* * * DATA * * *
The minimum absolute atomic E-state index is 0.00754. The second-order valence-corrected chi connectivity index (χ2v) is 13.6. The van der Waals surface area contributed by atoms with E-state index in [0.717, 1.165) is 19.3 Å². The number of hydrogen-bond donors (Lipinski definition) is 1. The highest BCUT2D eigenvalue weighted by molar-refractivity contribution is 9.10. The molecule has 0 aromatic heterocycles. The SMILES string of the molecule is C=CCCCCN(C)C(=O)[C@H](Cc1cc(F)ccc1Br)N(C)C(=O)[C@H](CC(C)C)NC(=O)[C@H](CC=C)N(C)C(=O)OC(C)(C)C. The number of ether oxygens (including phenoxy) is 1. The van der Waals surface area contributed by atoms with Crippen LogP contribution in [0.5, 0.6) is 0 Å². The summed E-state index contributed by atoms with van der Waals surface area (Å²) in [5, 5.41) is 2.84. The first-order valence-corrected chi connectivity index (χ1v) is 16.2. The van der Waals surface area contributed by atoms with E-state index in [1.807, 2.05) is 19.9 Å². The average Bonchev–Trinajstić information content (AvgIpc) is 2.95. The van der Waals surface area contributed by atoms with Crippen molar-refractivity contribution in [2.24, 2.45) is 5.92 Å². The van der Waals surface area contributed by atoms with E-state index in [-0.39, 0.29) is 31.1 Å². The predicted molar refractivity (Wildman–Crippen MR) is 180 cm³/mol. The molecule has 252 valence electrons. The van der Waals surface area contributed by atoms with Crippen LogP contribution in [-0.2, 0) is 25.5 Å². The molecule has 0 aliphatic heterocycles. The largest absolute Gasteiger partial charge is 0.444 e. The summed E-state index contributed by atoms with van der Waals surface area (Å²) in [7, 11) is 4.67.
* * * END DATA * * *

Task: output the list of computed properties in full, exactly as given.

The minimum absolute atomic E-state index is 0.00754. The second-order valence-corrected chi connectivity index (χ2v) is 13.6. The van der Waals surface area contributed by atoms with E-state index in [0.717, 1.165) is 19.3 Å². The number of hydrogen-bond donors (Lipinski definition) is 1. The highest BCUT2D eigenvalue weighted by molar-refractivity contribution is 9.10. The molecule has 0 aromatic heterocycles. The SMILES string of the molecule is C=CCCCCN(C)C(=O)[C@H](Cc1cc(F)ccc1Br)N(C)C(=O)[C@H](CC(C)C)NC(=O)[C@H](CC=C)N(C)C(=O)OC(C)(C)C. The number of ether oxygens (including phenoxy) is 1. The van der Waals surface area contributed by atoms with Crippen LogP contribution in [0.5, 0.6) is 0 Å². The summed E-state index contributed by atoms with van der Waals surface area (Å²) in [5, 5.41) is 2.84. The first-order valence-corrected chi connectivity index (χ1v) is 16.2. The van der Waals surface area contributed by atoms with E-state index in [1.807, 2.05) is 19.9 Å². The average Bonchev–Trinajstić information content (AvgIpc) is 2.95. The van der Waals surface area contributed by atoms with Crippen molar-refractivity contribution in [2.24, 2.45) is 5.92 Å². The van der Waals surface area contributed by atoms with E-state index in [-0.39, 0.29) is 31.1 Å². The predicted molar refractivity (Wildman–Crippen MR) is 180 cm³/mol. The molecule has 252 valence electrons. The van der Waals surface area contributed by atoms with Crippen LogP contribution in [-0.2, 0) is 25.5 Å². The molecule has 0 aliphatic heterocycles. The largest absolute Gasteiger partial charge is 0.444 e. The summed E-state index contributed by atoms with van der Waals surface area (Å²) in [7, 11) is 4.67.